By Leigh Austin
One thing is always certain when seeing a Hypocrites’ production: it will be, at the very least, a unique stylistic experience. That doesn’t mean that it will always be a good one--some shows stretch too far and fail to strike the right balance between the absurd and the absurdly enjoyable. Yet this latest foray, Cinderella at the Theater of Potatoes, stands out as a production both whimsical and political, thought-provoking and heart-wrenching, funny and serious.
The success begins with Andra Velis Simon’s subversive, witty adaptation. Based on Cendrillon and other compositions by Pauline Viardot-García, the show kicks off with Pauline herself as she welcomes a gathering of prominent artists and musicians (who pay one potato--hence the play’s name--to attend) convening to perform her newest opera, Cinderella. This ingenious set-up pays homage to salons conducted throughout literary and music history and provides the perfect outlet for bringing issues like feminism and acceptance to the forefront of the play within a play.
From there, the diverse cast of characters begins the opera (with Pauline directing), and we witness a Cinderella that seems both wonderfully familiar and marvelously different. Lacking both Princes and glass slippers, the fairy tale is transformed into one where professional goals prove more important than romantic ones and where Cinderella’s worth is defined not by her beauty but by her talent (preach!).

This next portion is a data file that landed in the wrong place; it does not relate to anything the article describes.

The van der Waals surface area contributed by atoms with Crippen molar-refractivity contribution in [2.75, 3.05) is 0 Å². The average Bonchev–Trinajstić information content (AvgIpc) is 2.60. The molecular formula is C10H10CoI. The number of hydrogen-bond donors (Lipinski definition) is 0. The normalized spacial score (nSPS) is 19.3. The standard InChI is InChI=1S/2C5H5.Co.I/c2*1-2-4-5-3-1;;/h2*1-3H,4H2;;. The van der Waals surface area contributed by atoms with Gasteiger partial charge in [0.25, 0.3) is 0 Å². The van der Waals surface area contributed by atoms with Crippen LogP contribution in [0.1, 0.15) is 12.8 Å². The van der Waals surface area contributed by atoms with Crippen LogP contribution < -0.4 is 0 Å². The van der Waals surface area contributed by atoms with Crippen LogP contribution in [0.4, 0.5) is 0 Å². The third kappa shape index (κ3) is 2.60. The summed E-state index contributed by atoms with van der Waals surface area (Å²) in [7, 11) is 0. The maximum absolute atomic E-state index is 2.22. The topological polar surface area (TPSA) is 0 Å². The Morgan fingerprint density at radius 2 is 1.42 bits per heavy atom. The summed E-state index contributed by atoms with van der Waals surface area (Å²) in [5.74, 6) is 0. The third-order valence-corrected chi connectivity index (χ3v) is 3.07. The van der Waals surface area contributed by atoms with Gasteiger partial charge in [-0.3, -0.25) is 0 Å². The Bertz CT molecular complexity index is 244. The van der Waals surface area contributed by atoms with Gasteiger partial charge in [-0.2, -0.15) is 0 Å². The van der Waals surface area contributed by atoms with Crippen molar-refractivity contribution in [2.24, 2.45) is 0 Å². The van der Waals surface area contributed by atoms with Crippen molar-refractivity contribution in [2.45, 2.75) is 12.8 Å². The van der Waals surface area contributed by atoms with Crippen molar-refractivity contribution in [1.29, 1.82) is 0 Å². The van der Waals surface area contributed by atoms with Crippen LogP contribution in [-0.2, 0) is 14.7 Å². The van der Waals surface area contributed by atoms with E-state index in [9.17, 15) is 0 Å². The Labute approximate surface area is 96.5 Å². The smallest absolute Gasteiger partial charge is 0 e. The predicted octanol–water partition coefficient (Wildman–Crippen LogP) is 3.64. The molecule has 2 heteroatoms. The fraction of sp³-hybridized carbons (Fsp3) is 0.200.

The already-magical premise is invigorated even more by the extremely talented cast and the energetic, innovative direction by Sean Graney. Amanda Martinez (Cinderella) shines in the title role; not only does her genuine, hopeful portrayal as Cinderella charm audiences, but her angelic voice left many, quite literally, breathless. Yet dynamic duo Alex Walker (Paulinette, Mergatroid) and Aja Wiltshire (Louise, Adelind) (who play, in the traditional story, the “evil stepsisters”) almost manage to steal the show from Martinez with their impeccable comedic timing and one-liners (I laughed aloud just thinking about a bit from Wiltshire that resulted in spontaneous audience applause mid-song). All of these performances are strengthened by Graney’s direction, which has the cast running through and sitting with audience members in a manner that brought us into Pauline’s salon and the dynamic energy of the production.
Where the show falters a bit, unfortunately, is in some of the vocal performances. Most of the cast revolves impressively between playing instruments and singing, but Gay Glenn (Sand, Valet) and Joel Rodriguez (Baron, Ivan) struggle to find the right notes vocally, and their wonderful acting performances are at times overshadowed by their lack of musical finesse.
In almost any other music-heavy show, vocal challenges like this could render the production unwatchable, but this is certainly not the case for Cinderella. The vocal struggles are overshadowed by the cast’s vibrancy, the script’s wittiness, and the overall artistry of the production. Most importantly, though, this show manages to transform a classic fairy tale into a humorous but impactful show with a new political and moral message: one that is about fighting for what’s right, believing in yourself, and being kind to everyone. In this political moment, that’s a message that shouldn’t be missed.
Cinderella at the Theatre of Potatoes is presented by The Hypocrites. The production runs through January 8th, 2017 at The Den Theatre. More info.
The Hawk was a common name for the cold, winter wind in Chicago, possibly even predating "the Windy City." Additionally, a hawk can see up to eight times more clearly than the human eye.